THOUSAND PALMS, Calif. -

The immigration crisis is being caused by tens of thousands of people deciding to risk everything to cross the border illegally.

Many argue if they want to come here they should do it legally.

News Channel 3 takes a closer look at what the "legal" process is and why so many people seem to think the risk to come here illegally is worth it.

"If you're here, you're undocumented, there is no pathway?" That's what we asked Karan Kler, the Executive Director of Coachella Valley Immigration Services, accredited by the board of immigration appeals.

"That is correct, and there is no way for you to return either," Kler said.

To obtain citizenship, an immigrant must first obtain a visa, also known as a green card, but the current immigration process limits the number of people admitted legally to the U.S. each year. 

"If you have a visa it means you are coming here temporarily for a purpose," Kler explained.

But obtaining that visa can be a difficult and lengthy process. 

One way to qualify: having a spouse or immediate relative who's already a U.S. citizen and can apply for you.

"Siblings of U.S. citizens, children of U.S. citizens who have to wait a long time depending on what country you come from," Kler said.

That's because no one country can receive more than seven percent of the available visas in any year. The demand for visas from Mexico, India, China and the Philippines top the list, with average wait times ranging from 10 to more than 20 years for a green card.
 
Another way to get a visa: getting a job offer from a U.S. employer. But the employer must prove to the Department of Labor no one in the U.S. is willing or capable to perform the job.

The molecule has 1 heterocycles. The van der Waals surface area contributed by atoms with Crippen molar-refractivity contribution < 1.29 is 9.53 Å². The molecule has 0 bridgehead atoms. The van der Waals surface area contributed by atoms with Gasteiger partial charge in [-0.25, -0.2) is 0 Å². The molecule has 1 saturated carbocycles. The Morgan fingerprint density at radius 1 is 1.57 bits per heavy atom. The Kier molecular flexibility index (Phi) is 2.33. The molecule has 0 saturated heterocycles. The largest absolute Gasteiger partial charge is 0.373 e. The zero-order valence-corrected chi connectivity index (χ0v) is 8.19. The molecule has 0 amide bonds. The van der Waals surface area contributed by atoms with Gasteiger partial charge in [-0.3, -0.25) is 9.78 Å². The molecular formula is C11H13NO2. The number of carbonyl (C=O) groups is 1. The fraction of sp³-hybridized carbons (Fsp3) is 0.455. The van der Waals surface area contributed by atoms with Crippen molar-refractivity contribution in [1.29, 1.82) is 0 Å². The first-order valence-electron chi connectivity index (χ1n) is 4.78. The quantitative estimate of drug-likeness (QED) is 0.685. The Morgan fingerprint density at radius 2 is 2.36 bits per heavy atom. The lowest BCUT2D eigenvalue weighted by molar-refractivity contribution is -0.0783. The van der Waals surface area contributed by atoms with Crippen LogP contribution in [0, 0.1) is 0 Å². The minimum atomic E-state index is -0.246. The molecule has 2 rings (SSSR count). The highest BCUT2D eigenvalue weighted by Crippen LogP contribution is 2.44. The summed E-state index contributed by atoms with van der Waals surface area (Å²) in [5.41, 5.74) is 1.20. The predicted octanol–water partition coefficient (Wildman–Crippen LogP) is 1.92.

"We already have enough unemployment in this country, so we're only taking the creme-de-la-creme of other countries through employment-based applications," Kler said.

And the third path to residency is through refugee or asylum status, which may be how the federal government ultimately treats some of the detainees who crossed the border from Central America.

"I think children are coming out of pure desperation. Families are sending women and children first, it's like the old Titanic days, because something's sinking somewhere," Kler said.

That process takes extensive vetting. The U.S. currently has more than 12 million undocumented immigrants, many of whom are ineligible to apply for any kind of a visa.

"If you're an adult and you've been here less than 10 years, there's no pathway to residency, back you go," Kler said of the undocumented immigrants who came to the U.S. illegally. Exceptions to this exist, but are rare.

For more information visit:

http://www.uscis.gov/

http://www.cvisa.org/